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Old 09-24-2012, 01:38 AM   #29
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Redbopeep says :"My goodness fellas, I leave you alone for a couple days and you're bickering about something completely unworthy of us bickering about. "
Sorry mother...won't happen again!

Meanwhile, Hansulrish is correct in that I will continue to research until I am fully convinced. Conspracy theories notwithstanding, I can only weigh the facts against one another. The only positive testimonials I can find for MMS come from sources which have an interest in promoting the preparation from a viewpoint which finds its origins in opposition to big business and an 'us-and-them' emotional stance.

However the negative spotlight falls from lofty heights indeed. There appears to be no support for the preparation from virtually any recognised technical, scientific or medical organisation. Claims of it curing cancers, malaria, herpes HIV and so on cannot be backed up by anything more than anecdotal evidence supplied from unverifiable and questionable sources.

Given the above, and I reiterate the vulnerable position offshore yotties are in when alone on an ocean, days away from medical help, I can only recommend MMS be kept ashore and even then, its use should be shunned unless it is under the direct supervision of a capable and certified medical professional.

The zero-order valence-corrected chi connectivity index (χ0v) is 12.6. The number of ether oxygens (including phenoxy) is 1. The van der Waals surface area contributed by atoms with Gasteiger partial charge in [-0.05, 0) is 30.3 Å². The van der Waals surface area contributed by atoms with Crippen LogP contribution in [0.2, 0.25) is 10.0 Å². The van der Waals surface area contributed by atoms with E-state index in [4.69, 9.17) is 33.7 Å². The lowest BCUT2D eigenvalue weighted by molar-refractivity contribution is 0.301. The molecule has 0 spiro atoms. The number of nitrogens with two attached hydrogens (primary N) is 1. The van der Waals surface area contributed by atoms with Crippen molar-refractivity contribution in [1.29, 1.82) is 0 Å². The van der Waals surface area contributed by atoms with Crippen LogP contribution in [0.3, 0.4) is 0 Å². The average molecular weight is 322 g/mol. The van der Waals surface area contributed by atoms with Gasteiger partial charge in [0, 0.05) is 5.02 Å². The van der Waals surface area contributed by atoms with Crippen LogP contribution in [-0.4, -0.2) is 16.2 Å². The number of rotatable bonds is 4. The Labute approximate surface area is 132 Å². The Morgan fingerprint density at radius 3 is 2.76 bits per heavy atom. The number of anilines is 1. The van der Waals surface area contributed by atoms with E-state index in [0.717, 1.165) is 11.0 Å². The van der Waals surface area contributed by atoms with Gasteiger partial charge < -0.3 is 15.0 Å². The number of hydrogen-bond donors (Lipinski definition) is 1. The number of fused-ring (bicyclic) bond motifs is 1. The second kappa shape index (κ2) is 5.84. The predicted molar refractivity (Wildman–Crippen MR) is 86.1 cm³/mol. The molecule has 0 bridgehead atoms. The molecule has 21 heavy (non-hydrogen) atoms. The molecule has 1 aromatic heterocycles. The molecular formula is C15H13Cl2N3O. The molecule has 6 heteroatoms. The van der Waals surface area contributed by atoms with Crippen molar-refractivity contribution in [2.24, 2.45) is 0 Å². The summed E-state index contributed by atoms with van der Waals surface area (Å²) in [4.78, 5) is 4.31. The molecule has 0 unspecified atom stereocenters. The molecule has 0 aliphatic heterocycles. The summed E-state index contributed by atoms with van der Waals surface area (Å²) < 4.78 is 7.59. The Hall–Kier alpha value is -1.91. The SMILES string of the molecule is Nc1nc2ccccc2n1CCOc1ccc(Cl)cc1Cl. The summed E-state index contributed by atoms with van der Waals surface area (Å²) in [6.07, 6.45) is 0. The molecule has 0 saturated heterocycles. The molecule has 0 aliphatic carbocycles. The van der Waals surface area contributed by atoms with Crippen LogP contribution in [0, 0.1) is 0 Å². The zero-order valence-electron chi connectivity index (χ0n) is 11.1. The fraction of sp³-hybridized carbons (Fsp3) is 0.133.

Unfortunately, MMS has somewhat hijacked this very important thread. Medical kits are a lifeline to continued good health on the ocean and to dilute th issue through big business/political conspiracies and unproven remedies is unhelpful and confusing to those who merely seek sound, worthwhile and proven medical inclusions to help protect their health and fitness welfare.
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Old 09-24-2012, 09:17 AM   #30
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Bring Silvedene it is used on skin burns etc.. It is amazing stuff. You might need a prescription for it. Buy lots if you are in Mexico as you might have to assist some one on a remote atoll. If you do you will have friends for life.
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Old 09-25-2012, 05:21 PM   #31
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http://www.cdc.gov.niosh/docs/81-123/pdfs/0116.pdf

I know this document, it is about occupational health. This tactic of spreading slight misinformation is well known. You are the one who is not informed and who does not know what he is talking about.